Hymn to wetlands from David Carroll

August 08, 1999|By John R. Alden | By John R. Alden,Special to the Sun

"Swampwalker's Journal: A Wetlands Year," by David M. Carroll. Houghton Mifflin. 292 pages with 150 black and white drawings. $27.

David Carroll loves wetlands the way Rachel Carson loved tide pools and John Muir loved forests. He loves "the ructious cacaphony of wood frogs" and "the clamorous twangs" of their green cousins, the seasonal metamorphoses of animals and plants, the annual ebb and flow of water and the longer-term fluctuations between wet years and dry.

He loves any fresh water he can explore without a boat -- temporary wetlands like vernal pools and floodplains, squishy bogs and fens, shallow marshes, shaded swamps, and deeper open ponds. Riverbanks and streams are acceptable, but stagnant water is better, and deep muck and tangled vegetation are best of all.

It's tempting to call Carroll an odd duck, but ducks like those kinds of places too. So do frogs and toads, warblers and rails, and all kinds of salamanders, snakes and turtles. Mosquitoes, gnats and horseflies love such fecund spots as well, but Carroll doesn't complain about having to share his space with such pests. He's happy to sit for hours on a sedge tussock or squat haunch-deep in a weedy pool, watching life of every sort go about the process of living and writing about the things he has seen.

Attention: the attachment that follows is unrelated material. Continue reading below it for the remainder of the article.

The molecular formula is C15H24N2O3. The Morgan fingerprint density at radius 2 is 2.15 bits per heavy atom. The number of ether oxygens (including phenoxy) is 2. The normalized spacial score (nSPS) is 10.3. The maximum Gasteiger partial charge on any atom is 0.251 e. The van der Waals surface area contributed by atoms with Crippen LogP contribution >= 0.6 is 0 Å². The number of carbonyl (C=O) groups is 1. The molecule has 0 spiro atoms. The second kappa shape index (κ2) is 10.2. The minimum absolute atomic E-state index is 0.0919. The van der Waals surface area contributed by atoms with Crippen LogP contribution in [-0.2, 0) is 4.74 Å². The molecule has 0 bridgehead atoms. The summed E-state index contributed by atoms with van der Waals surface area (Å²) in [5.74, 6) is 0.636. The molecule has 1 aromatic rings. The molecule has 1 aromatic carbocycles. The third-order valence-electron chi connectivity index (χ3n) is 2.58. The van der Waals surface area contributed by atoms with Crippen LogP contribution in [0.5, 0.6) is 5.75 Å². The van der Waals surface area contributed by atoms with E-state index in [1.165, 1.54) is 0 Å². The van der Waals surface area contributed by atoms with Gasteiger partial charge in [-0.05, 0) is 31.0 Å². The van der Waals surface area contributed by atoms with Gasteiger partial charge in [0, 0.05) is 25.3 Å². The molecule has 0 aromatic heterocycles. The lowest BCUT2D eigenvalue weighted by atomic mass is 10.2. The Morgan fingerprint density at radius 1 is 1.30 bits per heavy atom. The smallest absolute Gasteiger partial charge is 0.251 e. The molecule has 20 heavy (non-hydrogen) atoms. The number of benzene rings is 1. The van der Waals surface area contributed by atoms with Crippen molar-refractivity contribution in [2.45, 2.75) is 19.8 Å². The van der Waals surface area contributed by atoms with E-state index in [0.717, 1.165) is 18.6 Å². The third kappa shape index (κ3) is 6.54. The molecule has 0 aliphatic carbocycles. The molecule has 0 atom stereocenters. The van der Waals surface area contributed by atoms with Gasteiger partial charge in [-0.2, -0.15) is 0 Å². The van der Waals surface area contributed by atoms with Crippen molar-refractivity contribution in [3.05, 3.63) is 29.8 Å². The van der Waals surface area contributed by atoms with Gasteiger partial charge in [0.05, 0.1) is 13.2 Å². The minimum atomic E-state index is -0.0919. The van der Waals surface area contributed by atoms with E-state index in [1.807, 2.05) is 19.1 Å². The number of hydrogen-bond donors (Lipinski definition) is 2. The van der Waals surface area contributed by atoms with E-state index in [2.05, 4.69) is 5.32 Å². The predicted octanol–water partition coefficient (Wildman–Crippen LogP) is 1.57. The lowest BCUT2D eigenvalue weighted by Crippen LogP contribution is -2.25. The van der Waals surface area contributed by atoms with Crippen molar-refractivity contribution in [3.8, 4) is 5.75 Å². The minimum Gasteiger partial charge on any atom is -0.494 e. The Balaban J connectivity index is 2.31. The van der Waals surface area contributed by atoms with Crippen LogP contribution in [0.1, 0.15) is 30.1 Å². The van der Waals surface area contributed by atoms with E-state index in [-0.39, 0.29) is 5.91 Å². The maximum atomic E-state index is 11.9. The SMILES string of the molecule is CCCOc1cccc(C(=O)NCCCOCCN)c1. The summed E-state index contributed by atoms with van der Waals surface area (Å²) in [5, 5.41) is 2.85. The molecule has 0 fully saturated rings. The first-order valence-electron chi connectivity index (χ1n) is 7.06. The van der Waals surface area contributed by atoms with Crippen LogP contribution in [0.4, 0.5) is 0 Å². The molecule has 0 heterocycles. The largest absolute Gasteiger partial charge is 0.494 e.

Carroll carries a hand lens, tape measure and thermometer the way the rest of us carry car keys and credit cards. He'll don a neoprene suit and wade hip deep through icy water to follow mating salamanders and will stick his hand through a layer of pondweed to grab a snapping turtle by its tail. He knows almost every plant by name, can recognize individual turtles by the patterns of their carapace and admits that "It is hard for me to refer to any animal as 'it.' "

There is nothing promiscuous about Carroll's affections. Saying "I seldom stray far from familiar places," he devotes most of his attention to a scatter of "wetland islands in a sea of land" near his home in southern New Hampshire. But he knows those places exceedingly well.

He has visited them in every season, in good years and bad, and can find what he is looking for as easily as other people gather groceries from their local supermarket.

He is, in short, a marvelous guide to some fascinating habitats. His drawings, which appear every few pages, are as meticulous as his observations. His sentences are as filled with modifiers as the marshland is with species, but even the overwriting is passionate. Most of his audience, nearly as happy reading about nature as they are observing it, will revel in the author's enthusiasm.

In many of Carroll's haunts, "Some earnest hours with a shovel or pickaxe, or a few minutes with a backhoe, would end an ecology that has been thousands of years in the making." His book is a powerful, persuasive argument that these habitats are more important than any potential human development. They are treasures that must be preserved.

John R. Alden, an anthropologist and writer, has a long-standing interest in the relationship between human society and the natural world. He is a life member of both the Nature Conservancy and the Wilderness Society. He is also the author of a bimonthly column on new science fiction and fantasy. He has also written two travel articles, on Chile's Atacoma Desert and the Florida Everglades, for the New York Times.

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